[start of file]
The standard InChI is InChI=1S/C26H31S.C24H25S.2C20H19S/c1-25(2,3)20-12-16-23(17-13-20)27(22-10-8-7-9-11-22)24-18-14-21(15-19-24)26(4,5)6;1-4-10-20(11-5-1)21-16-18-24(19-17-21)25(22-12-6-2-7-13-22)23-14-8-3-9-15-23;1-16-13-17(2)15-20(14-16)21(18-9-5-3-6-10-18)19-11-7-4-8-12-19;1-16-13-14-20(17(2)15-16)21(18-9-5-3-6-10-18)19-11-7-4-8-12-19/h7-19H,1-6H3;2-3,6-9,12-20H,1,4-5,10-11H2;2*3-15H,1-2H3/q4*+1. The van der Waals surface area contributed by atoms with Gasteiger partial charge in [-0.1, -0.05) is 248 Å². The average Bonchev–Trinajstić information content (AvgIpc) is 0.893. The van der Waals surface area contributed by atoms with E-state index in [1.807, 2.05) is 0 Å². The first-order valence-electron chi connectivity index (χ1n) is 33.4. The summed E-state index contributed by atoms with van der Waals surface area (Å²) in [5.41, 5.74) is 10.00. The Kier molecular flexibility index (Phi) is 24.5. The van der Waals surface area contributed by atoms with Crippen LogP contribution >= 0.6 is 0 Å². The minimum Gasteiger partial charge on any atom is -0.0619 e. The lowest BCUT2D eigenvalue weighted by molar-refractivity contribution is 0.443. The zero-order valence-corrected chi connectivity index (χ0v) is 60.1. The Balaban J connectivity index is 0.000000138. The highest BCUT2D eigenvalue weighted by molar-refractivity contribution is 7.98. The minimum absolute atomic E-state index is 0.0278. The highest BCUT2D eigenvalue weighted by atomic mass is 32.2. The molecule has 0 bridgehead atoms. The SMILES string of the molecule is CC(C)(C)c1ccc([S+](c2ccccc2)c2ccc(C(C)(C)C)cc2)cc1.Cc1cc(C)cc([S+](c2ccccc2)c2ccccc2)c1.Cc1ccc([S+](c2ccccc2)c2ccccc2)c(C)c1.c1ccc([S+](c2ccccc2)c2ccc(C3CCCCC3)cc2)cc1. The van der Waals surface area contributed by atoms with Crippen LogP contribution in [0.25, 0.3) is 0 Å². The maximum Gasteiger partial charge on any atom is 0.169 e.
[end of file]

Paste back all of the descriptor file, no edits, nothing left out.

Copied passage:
The standard InChI is InChI=1S/C26H31S.C24H25S.2C20H19S/c1-25(2,3)20-12-16-23(17-13-20)27(22-10-8-7-9-11-22)24-18-14-21(15-19-24)26(4,5)6;1-4-10-20(11-5-1)21-16-18-24(19-17-21)25(22-12-6-2-7-13-22)23-14-8-3-9-15-23;1-16-13-17(2)15-20(14-16)21(18-9-5-3-6-10-18)19-11-7-4-8-12-19;1-16-13-14-20(17(2)15-16)21(18-9-5-3-6-10-18)19-11-7-4-8-12-19/h7-19H,1-6H3;2-3,6-9,12-20H,1,4-5,10-11H2;2*3-15H,1-2H3/q4*+1. The van der Waals surface area contributed by atoms with Gasteiger partial charge in [-0.1, -0.05) is 248 Å². The average Bonchev–Trinajstić information content (AvgIpc) is 0.893. The van der Waals surface area contributed by atoms with E-state index in [1.807, 2.05) is 0 Å². The first-order valence-electron chi connectivity index (χ1n) is 33.4. The summed E-state index contributed by atoms with van der Waals surface area (Å²) in [5.41, 5.74) is 10.00. The Kier molecular flexibility index (Phi) is 24.5. The van der Waals surface area contributed by atoms with Crippen LogP contribution >= 0.6 is 0 Å². The minimum Gasteiger partial charge on any atom is -0.0619 e. The lowest BCUT2D eigenvalue weighted by molar-refractivity contribution is 0.443. The zero-order valence-corrected chi connectivity index (χ0v) is 60.1. The Balaban J connectivity index is 0.000000138. The highest BCUT2D eigenvalue weighted by molar-refractivity contribution is 7.98. The minimum absolute atomic E-state index is 0.0278. The highest BCUT2D eigenvalue weighted by atomic mass is 32.2. The molecule has 0 bridgehead atoms. The SMILES string of the molecule is CC(C)(C)c1ccc([S+](c2ccccc2)c2ccc(C(C)(C)C)cc2)cc1.Cc1cc(C)cc([S+](c2ccccc2)c2ccccc2)c1.Cc1ccc([S+](c2ccccc2)c2ccccc2)c(C)c1.c1ccc([S+](c2ccccc2)c2ccc(C3CCCCC3)cc2)cc1. The van der Waals surface area contributed by atoms with Crippen LogP contribution in [0.25, 0.3) is 0 Å². The maximum Gasteiger partial charge on any atom is 0.169 e.